‘Bringing the backcountry straight to your ears’: Cripple Creek Backcountry brings ‘Totally Deep’ podcast live to Breckenridge
Shortly after 4 p.m. Saturday, while the first attendees at the Friends of Colorado Avalanche Information Center’s annual Benefit Bash began to file in, Randy Young and Doug Stenclik took their “Totally Deep Podcast” on backcountry skiing live to the Riverwalk Center.
“It is time to elevate the levels,” Young said.
“We are elevating the levels more than ever before,” Stenclik added.
Saturday’s live broadcast came two days after the third anniversary of Young and Stenclik’s launch of their backcountry skiing podcast. The co-owners of Cripple Creek Backcountry skiing store in Carbondale, the duo of Young and Stenclik have recorded 40 podcasts since beginning, all with the motto of “bringing a little bit of the backcountry lifestyle straight to your ears.”
The two avid backcountry skiers pride themselves on witty banter and insightful knowledge, and during Saturday’s show, Young and Stenclik shot the breeze with two of the most knowledgeable people on avalanches in Colorado: Friends of CAIC executive director Aaron Carlson and CAIC executive director Ethan Greene.
Below are a few soundbites from the live podcast at the 10th annual Friends of CAIC Benefit Bash, which Carlson said raised $47,000 in ticket sales alone on the way to $100,000 total funds raised.
To listen to “Totally Deep Podcast,” visit: CrippleCreekBC.com/blogs/totally-deep-podcast.
On the loneliness of backcountry skiing
“Backcountry skiing is mostly solitary,” Stenclik said. “Not necessarily you by yourself, but you have few longtime partners. They are the only ones you go out with. Aaron is lucky, he gets to ski with all of the forecasters and he’s always on tour, so you probably have a lot of those (friends). But for the most part, we don’t get a lot of backcountry skiers in one place. (That’s why the benefit bash) is great for the community.”
“You just see the stoke,” Carlson said. “You just see the stoke coming through the doors.”
Carlson on expanding avalanche curriculum
“We are doing more video, more content for our presentations,” Carlson said. “We focus more on Colorado. So our goal is that every school-age kid in Colorado does not leave school without some kind of avalanche education.”
“And one thing that we are working on now,” Carlson added, “is a ‘Know Before You Go To Work,’ designed for people working in avalanche terrain — mining, utilities, railroads. We’re really pushing it out that way.”
On lessons learned from backcountry trips abroad
“What was the biggest takeaway from that day for you guys?” Stenclik asked.
“Communication, between partners,” Carlson said. “It’s just really important to communicate. I was in an avalanche accident in Japan, and the whole reason it happened was because of a lack of communication. I am a huge proponent of radios, I’ve jumped on the radio bandwagon, I think it’s awesome.”
“And that’s every kid’s dream,” Stenclik said. “We are living it now.”
“And I think I can do a better job making sure the radio is always in the pack and your partners always have a radio,” Carlson added.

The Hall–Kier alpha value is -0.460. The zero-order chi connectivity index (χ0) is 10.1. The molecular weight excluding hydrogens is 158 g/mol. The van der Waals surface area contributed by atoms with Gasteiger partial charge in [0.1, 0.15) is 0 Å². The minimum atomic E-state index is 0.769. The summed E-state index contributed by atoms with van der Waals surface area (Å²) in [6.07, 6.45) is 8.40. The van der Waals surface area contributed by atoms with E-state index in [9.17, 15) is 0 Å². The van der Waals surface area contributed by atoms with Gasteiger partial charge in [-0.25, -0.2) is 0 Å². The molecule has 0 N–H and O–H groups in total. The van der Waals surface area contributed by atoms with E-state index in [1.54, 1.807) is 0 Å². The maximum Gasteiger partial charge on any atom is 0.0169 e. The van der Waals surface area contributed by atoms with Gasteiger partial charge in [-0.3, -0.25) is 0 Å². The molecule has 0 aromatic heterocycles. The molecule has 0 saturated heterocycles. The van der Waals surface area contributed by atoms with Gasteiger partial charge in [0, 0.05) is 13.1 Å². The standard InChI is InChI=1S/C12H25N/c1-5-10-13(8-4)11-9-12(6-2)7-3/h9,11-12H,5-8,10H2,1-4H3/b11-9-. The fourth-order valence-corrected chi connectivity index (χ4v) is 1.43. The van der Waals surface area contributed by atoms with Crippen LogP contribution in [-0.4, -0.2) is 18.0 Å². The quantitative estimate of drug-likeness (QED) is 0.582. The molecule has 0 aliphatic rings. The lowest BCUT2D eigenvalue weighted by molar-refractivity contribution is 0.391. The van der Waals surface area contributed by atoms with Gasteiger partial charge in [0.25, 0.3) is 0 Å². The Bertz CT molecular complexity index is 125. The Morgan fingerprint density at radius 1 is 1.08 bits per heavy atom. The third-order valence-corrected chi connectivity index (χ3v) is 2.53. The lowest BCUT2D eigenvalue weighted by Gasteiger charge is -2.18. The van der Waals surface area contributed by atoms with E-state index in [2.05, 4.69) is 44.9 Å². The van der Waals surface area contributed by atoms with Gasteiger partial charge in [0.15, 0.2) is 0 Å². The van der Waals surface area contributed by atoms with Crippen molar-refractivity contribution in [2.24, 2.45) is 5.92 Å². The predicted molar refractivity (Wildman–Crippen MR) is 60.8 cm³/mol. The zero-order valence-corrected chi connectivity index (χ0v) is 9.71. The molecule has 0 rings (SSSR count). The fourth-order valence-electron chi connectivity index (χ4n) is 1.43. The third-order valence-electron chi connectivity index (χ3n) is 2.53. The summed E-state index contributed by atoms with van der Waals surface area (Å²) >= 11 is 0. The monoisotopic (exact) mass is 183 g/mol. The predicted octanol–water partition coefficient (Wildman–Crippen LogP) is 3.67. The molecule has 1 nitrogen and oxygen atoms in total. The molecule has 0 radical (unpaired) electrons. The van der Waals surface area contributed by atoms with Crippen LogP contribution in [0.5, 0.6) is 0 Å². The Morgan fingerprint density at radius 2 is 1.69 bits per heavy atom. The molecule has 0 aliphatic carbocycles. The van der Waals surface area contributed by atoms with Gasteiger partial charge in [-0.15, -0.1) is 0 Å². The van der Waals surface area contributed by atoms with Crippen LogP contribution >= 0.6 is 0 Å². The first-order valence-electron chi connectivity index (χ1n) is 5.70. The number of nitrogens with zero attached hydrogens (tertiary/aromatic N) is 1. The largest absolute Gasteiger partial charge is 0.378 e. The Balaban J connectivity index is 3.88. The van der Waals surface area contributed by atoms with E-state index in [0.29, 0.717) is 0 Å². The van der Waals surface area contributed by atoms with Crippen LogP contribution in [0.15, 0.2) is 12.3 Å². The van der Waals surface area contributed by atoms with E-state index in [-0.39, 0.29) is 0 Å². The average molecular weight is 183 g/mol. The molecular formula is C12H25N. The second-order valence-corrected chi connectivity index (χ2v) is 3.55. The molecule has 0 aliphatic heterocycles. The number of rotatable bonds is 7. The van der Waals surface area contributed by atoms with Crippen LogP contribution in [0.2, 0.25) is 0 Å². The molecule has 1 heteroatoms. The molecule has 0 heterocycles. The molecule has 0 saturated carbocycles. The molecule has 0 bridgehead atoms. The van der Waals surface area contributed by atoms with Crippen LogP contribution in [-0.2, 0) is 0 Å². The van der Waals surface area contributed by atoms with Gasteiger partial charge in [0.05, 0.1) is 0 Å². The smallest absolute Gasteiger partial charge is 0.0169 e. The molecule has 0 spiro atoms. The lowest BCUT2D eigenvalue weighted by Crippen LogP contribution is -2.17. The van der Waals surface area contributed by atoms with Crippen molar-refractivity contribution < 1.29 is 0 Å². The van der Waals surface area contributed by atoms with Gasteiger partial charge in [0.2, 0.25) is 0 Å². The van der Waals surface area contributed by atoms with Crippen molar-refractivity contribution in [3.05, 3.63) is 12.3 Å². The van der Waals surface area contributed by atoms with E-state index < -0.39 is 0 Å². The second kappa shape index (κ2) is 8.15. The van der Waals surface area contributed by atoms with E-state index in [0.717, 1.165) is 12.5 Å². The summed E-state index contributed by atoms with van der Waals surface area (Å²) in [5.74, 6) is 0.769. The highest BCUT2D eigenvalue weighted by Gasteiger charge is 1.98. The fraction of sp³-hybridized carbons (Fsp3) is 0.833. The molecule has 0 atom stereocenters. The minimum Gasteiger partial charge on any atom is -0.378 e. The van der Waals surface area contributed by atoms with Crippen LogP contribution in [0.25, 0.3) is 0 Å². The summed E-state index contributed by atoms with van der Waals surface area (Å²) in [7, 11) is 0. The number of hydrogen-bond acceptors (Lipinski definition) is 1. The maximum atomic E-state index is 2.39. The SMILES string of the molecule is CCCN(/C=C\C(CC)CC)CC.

“I am fully on board (skiing with radios),” Stenclik said. “I introduced it last year, we used it constantly in South America, because our cellphones didn’t work around these podunk towns we were in. ‘Well what bar are you at?’ Really useful there. … The radios worked and we were so on top of it, and that’s not the culture in South America. Most people are not doing that. It’s slightly more stable snowpack, I say that because as Blaze, our forecaster, would say, ‘Did we get it or did we get away with it?’ And we probably got away with it quite a bit, and I’m aware of that. But one of the things we did to minimize that is we never loaded two people ever in avalanche terrain, and we would space it out huge from rock band to rock band, and you can’t do that without being able to communicate.”
CAIC director Ethan Greene on how he found his career
“I went to Colorado State University,” Greene said, “their atmospheric sciences program, and it was really fortunate to land in with the mesoscale meteorology modeling group there, and there were some people working in snow. So I spent a few years modeling snow drift formation around Camera Pass and in Rocky Mountian National Park.”
“And is that a thing?” Young asked Greene. “Like, ‘snowdrift formation,’ is there a whole field around that?”
“Oh yeah, there are like six or eight people,” Greene replied. “No, in all seriousness back then that was actually true. There weren’t that many people doing it. But the guy I was working with, Glen Liston, he was doing some really interesting work and I was fortunate to spend time with him. Now, with climate change, there is more funding and research into cryospheric sciences. So the snow distribution both for water and for surface energy balance and how it’s affecting the climate, that’s all really important. There are a lot more people working in those types of subject now.”
On bidding on Alaskan heli-skip trip at the benefit bash
“Just put a bid in,” Young said to Carlson.
“Maybe if it doesn’t have a bid by the end of the night, maybe I’ll buy it,” Carlson said. “But the worst part is when you are bidding on something (on your phone), and you see you are outbid (you say) ‘I’ll bid a little bit more.’ Then your buddy pulls his phone out (and says) ‘Damn it.’ Then it becomes real competition.”
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